Video EEG Data Management in Long Term Monitoring Studies

ASET Position Statement
Video EEG Data Management in Long Term Monitoring Studies
With advancements in technology, video EEG (VEEG) data can be recorded utilizing higher sampling rate options to capture higher frequencies that have been associated with seizures. Video recording options that include High Definition (HD) settings for a clearer view of subtle clinical seizure changes are also available. With all these advantages, it is essential to develop an infrastructure that accommodates servers with a larger storage capacity and an efficient data management plan.  It is also of utmost importance that samples of VEEG are collected, saved, and archived according to department-specific guidelines1,2. ASET strongly recommends the development of department-specific protocols clearly delineating the steps for adequate management of VEEG data according to department needs and the facility’s Health Information Management guidelines. Parameters, such as relevant data to preserve and the length of VEEG samples, need to be established with input and approval from the Neurodiagnostic laboratory’s Medical Director3,4. If there are no state-mandated regulations for data management and storage, refer to ASET’s policies and procedures for Long Term Monitoring for examples of guidelines to be included in the department-specific protocol (Addenda A and B).
ASET strongly recommends that Neurodiagnostic department management, in collaboration with the Medical Director and technologist team, develop guidelines to include relevant data for easy retrieval, documentation, and billing purposes2.
Specialization within neurodiagnostics has become very common due to the high level of skill required to work in our most advanced areas of practice, such as Long Term Monitoring (LTM) in the Epilepsy Monitoring Unit (EMU) and critical care areas, in order to ensure that sensitive VEEG data is managed and saved appropriately5.  ABRET Neurodiagnostic Credentialing and Accreditation has added a credentialing exam specifically for LTM, known as the CLTM6. The additional training and responsibility needed to work in the EMU and critical care settings are recognized as an advanced, specialized modality of Neurodiagnostics7. Please refer to the ASET National Competency Skill Standards for Long Term Monitoring in Epilepsy and for Performing ICU/cEEG Monitoring8.
It is therefore ASET’s position that qualified EEG Specialists, credentialed in EEG (i.e., R. EEG T.)9, are responsible for the analysis and management of VEEG data. Furthermore, ASET strongly encourages technologists working in Epilepsy Monitoring Units and critical care areas to pursue the advanced CLTM credential6.
  1. ASET Position Statement: Retention of neurodiagnostic procedures data. 2013.
  2. ASET – The Neurodiagnostic Society. (2011) Department Management and Office Procedures: Medical Records, Billing, Risk Management. In: Policies and Procedures for the Neurodiagnostic Department: Reference Manual. Kansas City, MO.
  3. American Clinical Neurophysiology Society. Guideline twelve: guidelines for long-term monitoring for epilepsy. J Clin Neurophysiol. 2008 Jun;25(3):170–80.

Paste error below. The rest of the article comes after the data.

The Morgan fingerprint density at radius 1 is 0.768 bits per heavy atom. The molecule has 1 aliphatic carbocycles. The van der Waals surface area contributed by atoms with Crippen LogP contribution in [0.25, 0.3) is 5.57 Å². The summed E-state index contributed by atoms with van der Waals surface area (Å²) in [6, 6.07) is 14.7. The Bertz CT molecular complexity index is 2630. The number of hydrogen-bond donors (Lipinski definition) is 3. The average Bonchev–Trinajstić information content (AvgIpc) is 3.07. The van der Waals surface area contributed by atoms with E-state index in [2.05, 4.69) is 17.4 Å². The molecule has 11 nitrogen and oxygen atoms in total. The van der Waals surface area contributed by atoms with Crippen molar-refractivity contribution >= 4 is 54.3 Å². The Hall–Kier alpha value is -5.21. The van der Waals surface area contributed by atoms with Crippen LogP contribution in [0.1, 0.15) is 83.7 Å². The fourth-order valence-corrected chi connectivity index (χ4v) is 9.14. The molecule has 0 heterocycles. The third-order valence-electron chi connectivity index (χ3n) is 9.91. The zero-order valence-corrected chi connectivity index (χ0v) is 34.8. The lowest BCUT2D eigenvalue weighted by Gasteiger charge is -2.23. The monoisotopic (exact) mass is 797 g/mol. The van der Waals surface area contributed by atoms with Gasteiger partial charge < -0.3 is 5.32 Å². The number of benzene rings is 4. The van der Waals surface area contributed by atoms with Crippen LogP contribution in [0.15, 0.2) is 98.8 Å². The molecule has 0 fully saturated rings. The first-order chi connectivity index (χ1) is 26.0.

4. ASET – The Neurodiagnostic Society. (2011) Long Term Monitoring. In: Policies and Procedures for the Neurodiagnostic Department: Reference Manual. Kansas City, MO.
  5. ASET Position Statement: Long-Term Monitoring (LTM) for Epilepsy: LTM Neurodiagnostic Patient Observer and LTM Neurodiagnostic EEG Data Analyst. 2013.
  6. ABRET Neurodiagnostic Credentialing and Accreditation. (August, 2015) CLTM Exam Eligibility Requirements ( 
  7. ASET – The Neurodiagnostic Society. (2016) Job Descriptions for the LTME Specialist I and II; ICU/cEEG Specialist I and II; and Advanced LTM Analyst. In: Handbook of Neurodiagnostic Job Descriptions and Competencies, 2nd Edition. Kansas City, MO.
  8. ASET – The Neurodiagnostic Society. (2016) National Competency Skill Standards for Performing LTME and for Performing ICU/cEEG Monitoring. In: Handbook of Neurodiagnostic Job Descriptions and Competencies, 2nd Edition. Kansas City, MO.
  9. ASET Position Statement: Neurodiagnostic Practice Levels. 2011.
Other sources:
  1. American Clinical Neurophysiology Society. Guideline four: recording clinical EEG on Digital Media. J Clin Neurophysiol. 2016 Aug;33(4):317–319.
--Approved by the ASET Board of Trustees on November 16, 2016
ADDENDUM A. ASET Policy and Procedure on Editing the Prolonged Video EEG
PURPOSE: To provide a protocol for editing the prolonged video EEG, in order to consolidate the essential and relevant portions of a multi-hour study into a concise and manageable data file.
IMPORTANT: The guidelines provided below must be customized to your equipment. The instructions for editing on this protocol EXAMPLE do not apply to all VEEG review systems.
  1. Prolonged Video EEGs may be recorded for as few as two and as many as 24 hours each. This provides a large amount of data, not all of which is relevant to the presenting problem of the patient. Editing provides a format for concentrating on the essential parts of the recording, and consolidating them into a smaller data unit. Each technologist is responsible for editing the studies assigned to them up to the final hour of their shift.
  2. Every two to three hours, the technologist should exit the collection mode via the desktop icon located in the bottom left corner of the screen. At the desktop, double click the ANALYSIS icon.
  3. Under FILE, select OPEN RECORDING. If the patient to be edited is not being recorded on the collector being used, choose the location of the files to be edited. This is done by accessing the drop down list under LOCATION. The possible choices are C7, C8, C9 or CA.
  4. Locate the patient name and file on the PTI list. Highlight the row by left clicking on the first grey block to the left of the page corresponding to the chosen file. Double click the same grey block to open the file.
  5. Click on the EDIT option, and double click on the last choice, EDIT FILE. This will produce a small window on the main screen with editing options.